In a recent post for CMSWire, I wrote about the risks for brands when they are exposed to consumer activism. These days though, brands face an additional risk when it’s their ad content itself that customers find objectionable.
Should businesses even try to plan content that responds to political commentary online?
Many Responses to Social Issues
The answer is complex from both technical and social standpoints. Discussions on social issues vary in tone based on the group or individuals involved, and because of that, they can drive a variety of responses.
Digital content has become a part of our daily lives. People read posts and share videos on all sorts of topics, and that ability to micro-target advertising has driven marketer investment in trying to refine that usage. And personalization is indeed effective, as eMarketer noted in a survey in which over 40 percent of respondents indicated “personalized content converted more customers.”
To Buy or Not to Buy?
Nor are the platforms on which people discover content always purely commercial. For example, social issues and the lively political debates surrounding them, thrive on social media.
But if marketing has a golden rule, it’s not to comment on political or social issues that might antagonize customers. Coming across as political forces customers to assess their beliefs and decide if a business fits their interests. Ultimately, those customers vote by deciding whether or not to purchase from that business.
No Market for Bad Ethics
However, that rule is slowly bending as consumers begin to consider the ethics of the companies where they shop and do business. In 2015, eMarketer noted in a survey that customers did not want to reward companies with bad ethics.
As this trend has accelerated, businesses must now decide how they can earn client and customer trust through values. The results to date have been mixed, from successful campaigns to skirmishes where businesses have been publicly humiliated and defeated.
Dunking in the Dark
Today’s unpredictable cross-currents of politics and business also mean that Agile marketing’s 70/20/10 rule — which states that brands should spent 70 percent of their marketing budgets on planned content, 20 percent on SEO-driven delivery, and 10 percent responding to timely news — should be applied not only to positive messaging opportunities but to crisis management as well.
Oreo‘s now infamous “Dunking in the Dark” tweet during the Super Bowl 2013 blackout is a good example of commenting on an event without generating controversy. That’s because the blackout moment may have been surprising, but it didn’t pose a challenge to personal values.
Moscow Mules and Ties to Russia?
Today, though, marketers must plan their responses to events that often do touch upon values. Sometimes risky good humor works. Take the recent ad from vodka maker Smirnoff as an example.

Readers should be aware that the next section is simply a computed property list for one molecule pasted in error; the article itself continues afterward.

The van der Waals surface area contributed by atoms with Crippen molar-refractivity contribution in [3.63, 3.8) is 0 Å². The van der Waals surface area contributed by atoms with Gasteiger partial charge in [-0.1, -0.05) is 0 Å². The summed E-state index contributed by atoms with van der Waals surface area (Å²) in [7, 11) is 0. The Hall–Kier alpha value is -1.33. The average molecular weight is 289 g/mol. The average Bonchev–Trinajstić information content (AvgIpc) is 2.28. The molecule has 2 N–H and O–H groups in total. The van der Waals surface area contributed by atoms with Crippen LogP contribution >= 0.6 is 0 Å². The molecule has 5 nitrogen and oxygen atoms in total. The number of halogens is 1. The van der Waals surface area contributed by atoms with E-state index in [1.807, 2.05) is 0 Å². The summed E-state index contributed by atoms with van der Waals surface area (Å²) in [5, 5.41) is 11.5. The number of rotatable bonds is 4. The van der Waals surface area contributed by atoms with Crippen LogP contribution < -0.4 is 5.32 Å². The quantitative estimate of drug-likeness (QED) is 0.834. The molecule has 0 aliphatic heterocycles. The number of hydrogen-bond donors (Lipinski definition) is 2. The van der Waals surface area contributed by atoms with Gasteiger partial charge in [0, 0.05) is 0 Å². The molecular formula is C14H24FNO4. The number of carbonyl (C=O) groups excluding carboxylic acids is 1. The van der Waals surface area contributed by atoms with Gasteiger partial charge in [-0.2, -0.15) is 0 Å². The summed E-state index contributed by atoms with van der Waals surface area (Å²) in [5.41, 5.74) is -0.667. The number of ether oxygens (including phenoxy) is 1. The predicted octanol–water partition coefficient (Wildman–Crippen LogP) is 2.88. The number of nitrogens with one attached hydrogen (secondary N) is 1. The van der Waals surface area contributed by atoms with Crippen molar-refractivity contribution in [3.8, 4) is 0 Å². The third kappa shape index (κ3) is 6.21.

Tying into former FBI director James Comey’s recent congressional testimony about possible Russian meddling in the 2016 election, the tongue-in-cheek ad featured a Moscow Mule cocktail and noted that although Smirnoff was made in America, it would be “happy to talk about our ties to Russia under oath.”
Miracle Mattress’s Marketing Fiasco
But marketing that parodies serious issues can backfire and create backlash, such as that faced by San Antonio-based mattress retailer Miracle Mattress.
According to CNBC, the chain’s ill-conceived ‘Twin Tower Sale’ sale, which played off the 15th anniversary of the 9/11 terrorist attacks, provoked such fierce nationwide outrage that it resulted in Miracle Mattress going out of business.
4 Tips for Timely but Effective Advertising
For a marketing team who wants to create timely advertising without that advertising ending up as a magnet for unwanted social or political commentary, here are four tips to help keep your company’s messaging from attracting attention for the wrong reasons:
1. Decide what issues to promote
Consumers hold brands to higher ethical standards these days, but may appreciate a brand’s stance when it is related to their core business in some way. For example, Starbucks was praised when it used its ads to highlight the issues of fair trade coffee and clean drinking water. It was criticized, however, when it tried to foster a discussion about race — an important issue but not one directly related to its product.
2. Highlight issues that promote your values
Addressing issues that have no obvious connection to your operations can be tricky, but the key is to note how an issue challenges your company values.
For instance, last January The Detroit News reported that Ford Motor Company Executive Chairman Bill Ford and President and CEO Mark Fields spoke out against the Trump administration’s proposed travel restrictions by noting that the policy went against Ford’s values of inclusion.
3. Study trending hashtags
If a brand’s campaign hashtags are spiking in search volume or trending suddenly or for no apparent reason, it may mean that an ad has touched a nerve and demands a response. You can do a quick search on Twitter to determine how a hashtag is trending and being used. If you see slang or shorthand, the site Tagdef can show which terms are used and whether their use raises any red flags about ad content.
4. Examine affinity reports
Use your analytics solution to see which subjects consistently draw people to your website or app. Such an analysis can reveal ideas for where and how to proactively capitalize on that interest with company interviews, videos, ads and statements.
Plan, But Verify
Maintaining your brand’s integrity means evaluating how the brand mentions your customers see can upset even your best-laid marketing plans. On the other hand, remember that a robust effort to verify facts and respond to comments can also protect your brand’s integrity and earned customer loyalty from the shifting winds of political statements.